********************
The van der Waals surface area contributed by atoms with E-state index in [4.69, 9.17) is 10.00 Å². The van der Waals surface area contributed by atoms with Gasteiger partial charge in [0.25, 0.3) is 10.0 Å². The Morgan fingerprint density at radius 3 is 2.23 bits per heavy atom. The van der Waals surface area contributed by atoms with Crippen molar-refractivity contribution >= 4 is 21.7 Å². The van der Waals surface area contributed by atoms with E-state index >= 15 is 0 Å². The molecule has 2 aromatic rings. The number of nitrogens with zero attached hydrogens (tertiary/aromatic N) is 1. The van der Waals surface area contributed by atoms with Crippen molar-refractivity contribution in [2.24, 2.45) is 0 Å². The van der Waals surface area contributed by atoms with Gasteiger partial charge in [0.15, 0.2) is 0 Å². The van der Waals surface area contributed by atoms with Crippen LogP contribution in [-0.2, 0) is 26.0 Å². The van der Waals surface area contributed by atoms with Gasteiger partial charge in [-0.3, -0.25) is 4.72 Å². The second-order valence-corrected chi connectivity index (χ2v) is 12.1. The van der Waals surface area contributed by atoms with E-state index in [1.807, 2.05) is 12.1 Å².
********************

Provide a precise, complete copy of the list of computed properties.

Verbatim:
The van der Waals surface area contributed by atoms with E-state index in [4.69, 9.17) is 10.00 Å². The van der Waals surface area contributed by atoms with Gasteiger partial charge in [0.25, 0.3) is 10.0 Å². The Morgan fingerprint density at radius 3 is 2.23 bits per heavy atom. The van der Waals surface area contributed by atoms with Crippen molar-refractivity contribution >= 4 is 21.7 Å². The van der Waals surface area contributed by atoms with E-state index >= 15 is 0 Å². The molecule has 2 aromatic rings. The number of nitrogens with zero attached hydrogens (tertiary/aromatic N) is 1. The van der Waals surface area contributed by atoms with Crippen molar-refractivity contribution in [2.24, 2.45) is 0 Å². The van der Waals surface area contributed by atoms with Gasteiger partial charge in [0.15, 0.2) is 0 Å². The van der Waals surface area contributed by atoms with Crippen LogP contribution in [-0.2, 0) is 26.0 Å². The van der Waals surface area contributed by atoms with Gasteiger partial charge in [-0.3, -0.25) is 4.72 Å². The second-order valence-corrected chi connectivity index (χ2v) is 12.1. The van der Waals surface area contributed by atoms with E-state index in [1.807, 2.05) is 12.1 Å².